Monday, June 22, 2009

Faerun After Dark

Somehow, it doesn’t seem honest to talk about the Forgotten Realms without talking about sex. On some level, the two will always be intertwined for me. That association may not be a common one amongst role-players, but I think it might not be unique to myself, making it worthy of discussion. I will allow the possibility that I might be the only freak in this show but it’s a chance I’m willing to take to discover if there’s anyone else out there hiding.

By Ed Greenwood’s own admission, the Forgotten Realms is a pretty bawdy place. Knowing librarians the way I do, this doesn’t surprise me. Some of the meekest-looking librarians reveal a very different persona when out of the public eye and being comfortable in their sexuality is often the mildest of these hidden quirks. The fact that lust, sex, and physical satisfaction is part of Ed’s game world seems as natural as skinny-dipping on a hot summer’s night.

While the published version of the Forgotten Realms had much of the overt sexual color stripped from the world in order to satisfy TSR (see the oft-repeated anecdote about brothels on Ed’s city maps being replaced with the vague “festhall”), the Realms always struck me as a rather lusty place. My initial impression were largely formed by Ed Greenwood’s novel, Spellfire. For TSR game fiction, that novel features, as my friend Chris might say, “a whole lot of schtupping.” More so than anything else TSR had put out previously (no pun intended). Although earlier novels features sexual situations that occurred largely off-camera, which is also how Spellfire handles such events, it occurs much more frequently in Ed’s book.

To both the book and Ed’s credit, such scenes don’t smack of gratuity. Instead, they seem to be natural human responses that occur when people regularly place their lives in danger. The omnipresent spectre of Death heightens the appetite for more earthly pleasures and Ed’s characters regularly satisfy those hungers. After being exposed to the Greenwood’s own vision of the Realms through the novel, it seemed natural to include sexual themes and encounters in my own campaign.

Deciding to incorporate sex in a game is a decision that can have either the wonderful result of adding a previously unplumbed depth and complexity to the shared world or it can reduce the game to blushing faces and rampant snickering. To this day it’s not something I do often or lightly, and the composition of the players and what they’re looking for in a game experience large determine whether we’re going to address the subject directly or gloss it over.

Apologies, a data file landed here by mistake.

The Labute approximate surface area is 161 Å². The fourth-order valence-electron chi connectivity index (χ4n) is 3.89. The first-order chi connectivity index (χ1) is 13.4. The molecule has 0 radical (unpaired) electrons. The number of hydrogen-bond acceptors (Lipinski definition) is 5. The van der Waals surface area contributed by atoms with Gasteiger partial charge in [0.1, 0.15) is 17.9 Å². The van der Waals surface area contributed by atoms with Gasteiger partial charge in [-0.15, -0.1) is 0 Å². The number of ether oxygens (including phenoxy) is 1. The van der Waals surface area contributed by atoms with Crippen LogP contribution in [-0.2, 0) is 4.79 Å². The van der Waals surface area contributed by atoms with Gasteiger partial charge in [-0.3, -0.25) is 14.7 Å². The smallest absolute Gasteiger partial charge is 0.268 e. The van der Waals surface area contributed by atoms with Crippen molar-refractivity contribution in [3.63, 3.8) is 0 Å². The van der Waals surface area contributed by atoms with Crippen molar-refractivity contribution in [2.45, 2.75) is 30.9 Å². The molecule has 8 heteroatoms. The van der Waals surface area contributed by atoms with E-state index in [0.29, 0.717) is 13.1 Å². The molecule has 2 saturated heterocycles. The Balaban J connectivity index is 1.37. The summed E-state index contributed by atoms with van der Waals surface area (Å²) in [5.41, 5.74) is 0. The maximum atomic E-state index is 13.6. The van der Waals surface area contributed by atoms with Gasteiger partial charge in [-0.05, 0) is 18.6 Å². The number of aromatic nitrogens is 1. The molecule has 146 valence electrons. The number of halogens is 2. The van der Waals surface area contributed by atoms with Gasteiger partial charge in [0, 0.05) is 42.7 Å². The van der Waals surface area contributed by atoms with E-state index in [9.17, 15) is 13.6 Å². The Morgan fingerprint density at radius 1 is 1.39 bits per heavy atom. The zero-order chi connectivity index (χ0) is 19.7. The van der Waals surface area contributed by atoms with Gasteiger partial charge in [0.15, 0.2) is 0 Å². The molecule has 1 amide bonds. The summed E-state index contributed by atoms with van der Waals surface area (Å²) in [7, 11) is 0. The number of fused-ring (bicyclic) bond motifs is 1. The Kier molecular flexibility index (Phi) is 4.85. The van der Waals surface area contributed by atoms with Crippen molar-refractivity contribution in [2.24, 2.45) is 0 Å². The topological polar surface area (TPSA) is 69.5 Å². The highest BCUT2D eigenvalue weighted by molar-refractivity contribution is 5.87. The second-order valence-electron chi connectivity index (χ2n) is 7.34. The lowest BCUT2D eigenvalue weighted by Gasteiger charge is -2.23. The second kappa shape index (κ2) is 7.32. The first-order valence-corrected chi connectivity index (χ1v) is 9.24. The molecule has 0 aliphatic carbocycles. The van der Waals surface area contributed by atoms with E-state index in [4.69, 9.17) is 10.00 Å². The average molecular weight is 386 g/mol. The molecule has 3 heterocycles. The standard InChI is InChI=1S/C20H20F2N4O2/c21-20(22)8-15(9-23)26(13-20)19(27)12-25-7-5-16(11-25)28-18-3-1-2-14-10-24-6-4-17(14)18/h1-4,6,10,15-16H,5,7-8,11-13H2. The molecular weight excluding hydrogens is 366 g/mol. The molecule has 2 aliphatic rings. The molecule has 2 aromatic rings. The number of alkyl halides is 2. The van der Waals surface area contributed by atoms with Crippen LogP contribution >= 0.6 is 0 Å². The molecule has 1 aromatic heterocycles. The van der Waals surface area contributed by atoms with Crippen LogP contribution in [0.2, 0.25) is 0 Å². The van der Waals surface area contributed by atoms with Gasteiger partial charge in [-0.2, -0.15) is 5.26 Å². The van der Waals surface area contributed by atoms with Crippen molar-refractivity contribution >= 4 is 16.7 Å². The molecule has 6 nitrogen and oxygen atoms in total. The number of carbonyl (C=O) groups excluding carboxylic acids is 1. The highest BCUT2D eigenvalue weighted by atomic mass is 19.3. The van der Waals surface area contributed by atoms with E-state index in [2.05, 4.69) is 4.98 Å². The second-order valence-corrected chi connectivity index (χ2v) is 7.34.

Sex became a no-longer taboo topic in our Forgotten Realms campaign for two reasons. The primary reason was that our gaming group was the first regular mixed-gender group I had that met on a regular basis. I’d run games with mixed groups before for one-shot or short campaigns, but the Forgotten Realms players were the first male/female group that met every weekend on a regular basis. The ratio was also 1:1 between the genders. Additionally and more importantly, all of us were in our mid-teens at the time and going through our own initial experiences with sexual relationships. While we were still struggling with coming to terms with the new facet of adulthood, the idea of sexual encounters and the consequences of such were no longer imagined events but part of our real lives. To deal with this aspect of our characters’ lives seemed natural.

The second reason sex seemed a natural topic for games set in the Realms was that the setting, despite its reputation for being a high-magical world, seemed more realistic to me than any of TSR previous boxed campaigns. There’s something very pagan to the Forgotten Realms, by which I mean it seems to be a place whose inhabitants are much more in touch with nature and all the natural urges that define humanity. Perhaps this is because of richness of Greenwood’s elves or the vividness of Realms’ vast forests, rugged mountains, and tempestuous storms. Regardless, the Realms were more alive to me than Greyhawk or Krynn were, so sex was not out of place. In the Realms, a couple wandering down to a river’s edge to make love under a brilliant full moon seemed more appropriate than the same act occurring in Krynn – a world which, despite Kitiara’s sexual appetites, I’ve always associated more with courtly love than the physical.